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Free and Easy

There is one place in this world where everything is free. There is one place where one does not have to work for a living but eats, sings and sleeps just the same. In this one place one does not worry about house rent, grocery budget, electricity, phone and water bills and other day-to-day expenses. In this one place one does not get annoyed over rumor-mongers or fear criminals. In fact, there just isn’t anything to do because there isn’t any obligation at all. This one place is so accessible to the human race. As a matter of fact, this place exists because of popular demand. This one place is the prison cell.

It must be safe to say everyone wants anything for free … the way each one wants to be free. Freedom, oh freedom! And every single being finds freedom the sweetest name of all. Who is free and who isn’t? Who says there is no freedom behind iron bars? And who argues there is absolute freedom outside those bars? The prison cell can be freedom itself. But why is it an abominable, humiliating and horrifying place to be in? People go to jail on their own will or with their consent, whether it be direct or indirect, against all odds – beyond the control of society and the law. Ignorance of the law excuses no one, so it is said. And isn’t one’s conscience his own law?

I was shocked and worried and horrified upon knowing the plight of a good friend put to prison, a simple human being who has spent most of his life on the streets uncomplaining, humming his pain and his hunger as he makes his rounds to collect garbage. I rushed to the jail, questions and anger and anxiety and pity rumbling in my insides, only to heart a calm and consoling voice assuring me he is in a more convenient situation at last! At last???!!! But, of course, he had a roof over his head when he sleeps, to protect him from the sun and the rain, while most of his life he had slept and rested on sidewalks and alleys, or wherever sleep or weariness beat him. And, of course, he enjoys three full meals a day without any effort now, while most of his life he had to exhaust might and main for a single meal each day, not knowing when his next meal will be … that he had almost murdered a person to survive his plight! Did I get the message that the very crime that shut him off the free world was a blessing? Did he make me believe he was willing to be a criminal in any circumstance, if only to avoid the miserable state he left behind? Did I see the logic of his realization – that being good and noble all this time for him was a mistake?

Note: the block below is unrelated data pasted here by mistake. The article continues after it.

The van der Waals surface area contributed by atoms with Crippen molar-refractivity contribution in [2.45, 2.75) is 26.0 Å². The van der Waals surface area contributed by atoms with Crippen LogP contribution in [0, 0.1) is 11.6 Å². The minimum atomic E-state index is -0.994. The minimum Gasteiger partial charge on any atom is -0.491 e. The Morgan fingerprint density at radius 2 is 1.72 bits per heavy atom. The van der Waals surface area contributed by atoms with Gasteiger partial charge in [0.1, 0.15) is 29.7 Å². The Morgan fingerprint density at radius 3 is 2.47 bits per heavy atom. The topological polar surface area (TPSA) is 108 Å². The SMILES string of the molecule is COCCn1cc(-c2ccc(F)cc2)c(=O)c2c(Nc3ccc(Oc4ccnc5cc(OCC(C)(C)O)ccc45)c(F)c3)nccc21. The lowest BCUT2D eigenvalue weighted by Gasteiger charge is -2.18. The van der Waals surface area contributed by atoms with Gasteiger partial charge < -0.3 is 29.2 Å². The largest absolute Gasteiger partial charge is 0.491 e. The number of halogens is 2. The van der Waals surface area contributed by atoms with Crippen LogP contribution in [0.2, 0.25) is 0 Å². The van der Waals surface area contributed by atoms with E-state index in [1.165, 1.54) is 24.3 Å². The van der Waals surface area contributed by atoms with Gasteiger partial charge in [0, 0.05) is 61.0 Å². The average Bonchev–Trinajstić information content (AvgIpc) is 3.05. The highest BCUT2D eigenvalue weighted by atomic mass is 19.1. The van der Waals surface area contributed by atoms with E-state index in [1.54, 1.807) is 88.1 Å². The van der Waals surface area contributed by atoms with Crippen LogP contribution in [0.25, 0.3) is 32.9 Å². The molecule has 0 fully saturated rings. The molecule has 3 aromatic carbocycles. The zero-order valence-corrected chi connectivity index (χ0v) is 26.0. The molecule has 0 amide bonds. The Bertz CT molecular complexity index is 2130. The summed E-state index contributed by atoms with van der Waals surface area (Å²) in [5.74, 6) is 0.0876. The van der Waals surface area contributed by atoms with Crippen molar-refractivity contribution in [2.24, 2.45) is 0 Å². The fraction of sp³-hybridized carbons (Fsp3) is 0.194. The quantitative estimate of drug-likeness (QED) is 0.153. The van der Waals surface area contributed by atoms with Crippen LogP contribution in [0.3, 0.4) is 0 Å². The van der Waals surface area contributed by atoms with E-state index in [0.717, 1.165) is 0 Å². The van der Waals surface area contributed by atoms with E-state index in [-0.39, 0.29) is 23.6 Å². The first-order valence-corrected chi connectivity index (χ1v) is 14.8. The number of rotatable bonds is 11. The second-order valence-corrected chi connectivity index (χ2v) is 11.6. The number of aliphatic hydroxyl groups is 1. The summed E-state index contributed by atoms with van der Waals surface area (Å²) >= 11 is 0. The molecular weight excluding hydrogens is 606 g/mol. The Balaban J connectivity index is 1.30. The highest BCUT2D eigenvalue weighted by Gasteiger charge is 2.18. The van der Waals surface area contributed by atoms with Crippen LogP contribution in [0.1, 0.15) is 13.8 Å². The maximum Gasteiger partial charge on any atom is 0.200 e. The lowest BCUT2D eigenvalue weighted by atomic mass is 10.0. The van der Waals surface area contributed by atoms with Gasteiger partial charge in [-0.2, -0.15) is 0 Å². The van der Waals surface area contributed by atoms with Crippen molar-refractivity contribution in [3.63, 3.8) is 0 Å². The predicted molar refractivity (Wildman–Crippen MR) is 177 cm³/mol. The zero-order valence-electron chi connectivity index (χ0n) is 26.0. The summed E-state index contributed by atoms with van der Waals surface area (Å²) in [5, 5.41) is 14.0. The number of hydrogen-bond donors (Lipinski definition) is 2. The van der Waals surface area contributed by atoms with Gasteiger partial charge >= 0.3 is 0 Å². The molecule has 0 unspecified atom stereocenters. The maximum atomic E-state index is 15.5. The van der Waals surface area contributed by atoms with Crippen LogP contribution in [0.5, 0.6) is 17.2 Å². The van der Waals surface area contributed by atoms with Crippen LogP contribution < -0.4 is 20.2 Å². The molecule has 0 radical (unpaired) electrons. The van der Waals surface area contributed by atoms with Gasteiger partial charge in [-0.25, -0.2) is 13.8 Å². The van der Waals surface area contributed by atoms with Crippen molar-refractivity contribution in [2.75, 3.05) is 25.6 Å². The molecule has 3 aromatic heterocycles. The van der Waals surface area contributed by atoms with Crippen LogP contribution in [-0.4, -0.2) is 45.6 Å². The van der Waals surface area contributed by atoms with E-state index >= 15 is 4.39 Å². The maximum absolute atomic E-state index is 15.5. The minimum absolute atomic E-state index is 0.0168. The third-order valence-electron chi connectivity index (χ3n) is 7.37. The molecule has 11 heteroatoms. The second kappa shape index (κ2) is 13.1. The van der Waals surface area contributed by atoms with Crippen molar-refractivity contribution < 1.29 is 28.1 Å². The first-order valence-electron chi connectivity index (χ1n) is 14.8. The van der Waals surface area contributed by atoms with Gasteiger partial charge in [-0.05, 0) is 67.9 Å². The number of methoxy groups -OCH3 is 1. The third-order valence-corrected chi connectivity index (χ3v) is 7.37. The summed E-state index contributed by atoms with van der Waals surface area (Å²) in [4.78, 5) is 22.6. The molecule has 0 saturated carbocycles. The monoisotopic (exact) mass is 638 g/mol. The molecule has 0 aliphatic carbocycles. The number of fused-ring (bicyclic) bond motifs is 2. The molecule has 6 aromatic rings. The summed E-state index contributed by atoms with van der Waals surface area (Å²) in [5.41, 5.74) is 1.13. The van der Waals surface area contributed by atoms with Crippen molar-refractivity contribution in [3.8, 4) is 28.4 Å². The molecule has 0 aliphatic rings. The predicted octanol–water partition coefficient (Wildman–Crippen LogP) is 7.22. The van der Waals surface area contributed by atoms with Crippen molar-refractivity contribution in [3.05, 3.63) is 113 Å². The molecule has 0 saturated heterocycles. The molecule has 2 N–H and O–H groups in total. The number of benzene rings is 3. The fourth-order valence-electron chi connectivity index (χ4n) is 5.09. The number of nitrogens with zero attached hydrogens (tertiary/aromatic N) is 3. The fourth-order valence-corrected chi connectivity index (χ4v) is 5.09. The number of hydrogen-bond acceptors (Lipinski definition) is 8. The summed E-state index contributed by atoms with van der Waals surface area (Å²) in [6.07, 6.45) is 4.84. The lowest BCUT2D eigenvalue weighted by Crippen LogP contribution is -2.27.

I realized I was shivering inside as he was speaking, feeling so disillusioned in front of a stranger, the friend I was convinced I knew so well until today. No, I can’t be afraid of him … or angry with him. He sounded more convincing than defensive!

My friend’s plight had its candid way of piercing into my whole being, that I felt I was the prisoner … and all the rest in the “free world” I am living in. And worse, we weave our own despicable and horrifying webs around us and sign our own death warrants. Unseen prison cells that devour, devastate, and consume our precious lives … vices, luxuries, insecurities, fears, vanities, greed, pride, ambition – anti-virtues, obsessions and idols that are slowly extinguishing the human race. Show-windows are prison cells just the same, no matter how nicely they appear and are decorated.

What and where is freedom? I felt so ignorant! The blunt words in a poster nagged my illusions and glared at my realization: “They call me a beggar, a scavenger, an eyesore. But what do you call a society that has reduced me to this state?”

Comments

Nusrat Ara's picture

This is the irony of out

This is the irony of out times. I hope we wake up soon.

Nusrat

Emie Zozobrado's picture

Really unfortunate!

Yes, Nusrat ... and the beggars and scavengers are not confined in the poor countries ... muggers abound, even in London and in Manhattan!!! When will we ever learn! All the best...

Always,
Emie Zozobrado

One of Many's picture

Poignant, thought provoking!

Hi, Emie:

I so appreciate your enthusiasm for sharing stories and the thinking you lead your readers to!

I especially like your last two paragraphs here, Emie. The prisons of our own thinking, of social expectations, of mind games, of assumptions, of tradition and more are something we can be oblivious to. I try to be aware of my assumptions and to regularly question them and to be always open to input. Sometimes surprises help us be aware of prisons we didn't know we were in. But no one's thinking can get them out from behind iron bars.

....and what an irony, indeed, that making a mistake and doing something contrary to your friend's pro-social personality, is what finally got him some protection from the natural elements, and some food. Prisons have other risks and terrors, though.